What’s the best thing/your favorite thing about your team?

I love working with so many people from so many different countries. We have a #random Slack channel and anytime anything political happens in the world, people will say stuff like “Guess what, this just happened in Egypt and this is what the news is saying about it, but this is how me and my friends feel”. Or we’d joke with each other, like “Hey so-and-so, here’s what the pizza looks like over here, you from Italy!”

One time, someone kept leaving the toilet seat up. So finally, someone said something in Slack and they said, “Why? My mother taught me in Hong Kong that means that it’s clean and ready for the next person.” So finding out about these cross-cultural differences are really cool.

Describe your remote working experience in 5 words or less!

Thriving on freedom!

Any last advice for anyone out there working remotely, or thinking of doing so?

Someone told me that if you’re gonna build a remote company, it’s going to be much easier to start with remote in your DNA from day 1. That’s because you figure out how to communicate in the beginning as opposed to having 50 people in the office by the water cooler and one person sitting halfway around the world. I think that’s a really big thing. (Of course, not to say that you can’t do it ever.)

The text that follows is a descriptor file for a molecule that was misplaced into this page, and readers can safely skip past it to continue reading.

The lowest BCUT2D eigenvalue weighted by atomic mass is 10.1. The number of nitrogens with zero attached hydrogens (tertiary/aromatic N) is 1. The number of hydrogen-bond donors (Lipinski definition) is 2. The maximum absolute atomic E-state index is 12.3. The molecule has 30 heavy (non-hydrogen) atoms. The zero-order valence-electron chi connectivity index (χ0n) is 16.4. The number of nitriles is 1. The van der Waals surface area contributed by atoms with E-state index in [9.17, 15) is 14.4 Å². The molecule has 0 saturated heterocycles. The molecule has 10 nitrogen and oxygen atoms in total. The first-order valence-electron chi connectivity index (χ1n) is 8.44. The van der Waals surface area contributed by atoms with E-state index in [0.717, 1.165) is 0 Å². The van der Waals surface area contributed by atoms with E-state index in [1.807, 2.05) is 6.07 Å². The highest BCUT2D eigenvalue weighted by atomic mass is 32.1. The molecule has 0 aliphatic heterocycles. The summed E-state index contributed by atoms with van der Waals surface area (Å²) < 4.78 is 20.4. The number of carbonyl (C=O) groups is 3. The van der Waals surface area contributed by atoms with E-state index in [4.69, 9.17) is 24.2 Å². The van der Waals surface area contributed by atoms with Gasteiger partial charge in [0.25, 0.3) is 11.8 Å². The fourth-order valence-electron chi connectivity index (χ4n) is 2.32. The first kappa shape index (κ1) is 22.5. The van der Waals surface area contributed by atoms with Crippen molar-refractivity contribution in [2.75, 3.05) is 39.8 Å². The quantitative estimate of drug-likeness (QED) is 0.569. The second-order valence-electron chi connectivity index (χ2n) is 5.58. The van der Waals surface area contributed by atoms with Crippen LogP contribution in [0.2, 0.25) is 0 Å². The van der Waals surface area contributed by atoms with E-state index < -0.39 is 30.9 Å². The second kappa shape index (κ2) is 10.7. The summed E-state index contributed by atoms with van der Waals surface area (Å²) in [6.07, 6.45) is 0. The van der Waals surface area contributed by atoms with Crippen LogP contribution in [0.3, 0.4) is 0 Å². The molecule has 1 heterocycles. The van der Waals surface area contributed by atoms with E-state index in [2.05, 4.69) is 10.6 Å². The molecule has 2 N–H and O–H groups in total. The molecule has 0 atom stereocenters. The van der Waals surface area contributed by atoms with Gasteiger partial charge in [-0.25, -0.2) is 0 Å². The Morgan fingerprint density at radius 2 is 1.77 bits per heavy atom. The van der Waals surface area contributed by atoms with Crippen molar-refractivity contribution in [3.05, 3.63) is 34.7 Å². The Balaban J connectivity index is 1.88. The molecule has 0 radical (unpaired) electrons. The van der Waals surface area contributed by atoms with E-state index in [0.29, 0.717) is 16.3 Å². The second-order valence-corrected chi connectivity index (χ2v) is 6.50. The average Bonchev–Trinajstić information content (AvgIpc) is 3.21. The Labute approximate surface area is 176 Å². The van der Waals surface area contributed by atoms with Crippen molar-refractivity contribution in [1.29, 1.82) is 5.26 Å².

“If you’re gonna build a remote company, it’s going to be much easier to start with remote in your DNA from day 1.”

Another thing — maybe this comes from how I believe in humans, but I think everyone’s actually really trying to do their best and sometimes that’s lost in remote arrangements. I always take an extra second — and I don’t always do it successfully — to try and understand who this person is, where they’re coming from, what they’re trying to do and what we’re trying to do together.

Shout out to Lauren for the awesome interview, and for sharing her invaluable experiences with us! Find her on Twitter at @LaurenProctor32.